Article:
THE SURVIVAL BEHAVIOURAL TOOLKIT
A THEORY FOR BUILDING RESILIENCE AND SELF-WORTH
I’ve written a short story below which I believe it is a reflection of what is happening in our modern society today. Naturally for our mammalian brains, more and more of us are striving for a protected and sheltered life, away from adversity and challenge. But in doing so, we are putting our mental health at risk, because the practice of overcoming challenges and adversity is what gives you the behavioural toolkit to survive in life. As we become more sedentary, screen facing and nature averse, we increase the chances of mental health problems developing because we are not exposing ourselves to overcoming challenges or risk.
Let me explain this further by telling a story of two hunter gatherers in a forest.
The first hunter gatherer was born into a family where there was very little pressure put on him. Even as he entered into his teens, he was given food when he needed, he had his shelter built for him and watched his parents doing the hunting rather than getting involved. He lived a very sheltered and relaxed life, he tend to get what he wanted.
The second hunter gatherer was born into tougher circumstances, from an early age she had to help her parents find and hunt food, build shelter and learn how to build bow-and-arrows. Her parents would ask her to do some of these tasks alone because they had to look after the other children. She didn’t have much help so had to discover what to do herself, often getting frustrated but ultimately finding a way through in order to help her family.
One fateful day, a huge storm came along and all the families and children were dispersed. The environment was unrecognisable and the hunter gatherers were suddenly plunged into an entirely unexperienced situation.
The first hunter gatherer wakes up, looks around him and screams for his parents. He cries and when he realises they are not coming. He is hungry and initially tries to find food but gets scared by some of the bugs and animals around so begins to get fearful and anxious, causing him to retreat even further. He knows that there are some animals to be fearful of, but because his parents always dealt with them, he has little knowledge of what was safe and what should be avoided. It begins to rain so he seeks shelter, but doesn’t know how to gather the right materials, so he tries to find them but his frustration increases as he keeps making mistake after mistake. He gets angry at himself because things aren’t working and starts getting very stressed which in turn makes it harder for him to cope.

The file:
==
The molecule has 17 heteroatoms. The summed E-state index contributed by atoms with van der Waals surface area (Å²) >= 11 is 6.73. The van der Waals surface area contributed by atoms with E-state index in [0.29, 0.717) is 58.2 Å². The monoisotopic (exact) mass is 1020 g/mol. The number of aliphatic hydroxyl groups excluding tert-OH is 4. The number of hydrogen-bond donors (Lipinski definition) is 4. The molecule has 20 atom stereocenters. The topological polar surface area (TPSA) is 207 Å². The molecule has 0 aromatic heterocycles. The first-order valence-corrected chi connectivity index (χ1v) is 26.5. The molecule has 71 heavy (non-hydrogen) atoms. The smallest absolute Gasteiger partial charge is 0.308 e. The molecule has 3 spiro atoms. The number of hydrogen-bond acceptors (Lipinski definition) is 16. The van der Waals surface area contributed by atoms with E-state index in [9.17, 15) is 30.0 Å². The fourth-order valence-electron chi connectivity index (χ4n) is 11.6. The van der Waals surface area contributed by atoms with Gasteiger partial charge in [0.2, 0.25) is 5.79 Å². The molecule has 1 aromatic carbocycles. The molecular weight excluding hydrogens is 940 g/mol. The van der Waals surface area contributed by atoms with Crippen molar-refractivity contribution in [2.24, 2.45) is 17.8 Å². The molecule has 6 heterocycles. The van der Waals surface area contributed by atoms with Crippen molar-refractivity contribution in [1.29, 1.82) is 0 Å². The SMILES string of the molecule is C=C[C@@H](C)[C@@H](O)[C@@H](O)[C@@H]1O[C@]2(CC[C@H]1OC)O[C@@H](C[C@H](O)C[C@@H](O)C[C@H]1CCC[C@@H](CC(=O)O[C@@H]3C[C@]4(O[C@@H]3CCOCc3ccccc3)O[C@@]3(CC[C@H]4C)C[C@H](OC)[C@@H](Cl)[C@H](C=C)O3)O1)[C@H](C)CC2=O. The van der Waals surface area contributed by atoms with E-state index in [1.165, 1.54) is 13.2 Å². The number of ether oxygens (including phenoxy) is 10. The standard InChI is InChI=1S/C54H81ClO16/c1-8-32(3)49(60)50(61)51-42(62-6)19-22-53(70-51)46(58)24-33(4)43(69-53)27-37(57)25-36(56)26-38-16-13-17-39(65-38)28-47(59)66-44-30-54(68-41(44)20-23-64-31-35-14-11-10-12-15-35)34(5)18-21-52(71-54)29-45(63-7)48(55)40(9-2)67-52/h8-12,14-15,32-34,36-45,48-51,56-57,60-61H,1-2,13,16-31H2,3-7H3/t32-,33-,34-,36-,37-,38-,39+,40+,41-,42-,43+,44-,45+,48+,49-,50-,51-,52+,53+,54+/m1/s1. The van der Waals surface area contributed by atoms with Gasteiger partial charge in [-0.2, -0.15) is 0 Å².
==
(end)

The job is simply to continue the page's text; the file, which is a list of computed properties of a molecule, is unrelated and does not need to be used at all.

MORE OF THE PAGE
This pattern repeats itself again and again, day by day, he can’t sleep well because he can often hear animals moving in the bush and doesn’t know how to deal with them. Even worse, the weather looks like it’s brewing another storm and he gets even more scared, he wonders how he will cope when he is already on a knife edge. Time passes by, and the health of the boy both physically and mentally begins to dwindle…he’s struggling to survive.
The second gatherer wakes up, looks around her and screams for her parents. She cries when she realises they are not coming but a long while after she stabilises herself and knows she has to work out what to do next. Even though she is petrified, alone and has nothing with her, she has learnt in previous experiences that panicking and worrying are not useful, so she decides that her first priority is to build shelter. Her hunger pains continue to rise, but if she can build shelter, then she can begin to start gathering food and protect it from other animals. She learnt this when she once got lost from her parents and had to protect herself from the snow.
Off she goes, into the bush, gathering branches so she can begin thatching a roof and creating a suspended shelter. She knows that having a shelter on the ground for more than one day is not going to work so she wants to build something between trees. She doesn’t have a knife but for now she can rely on knots she has learnt to help her secure the shelter. She also knows which woods will provide the right string and which will provide the best base for her to sleep on.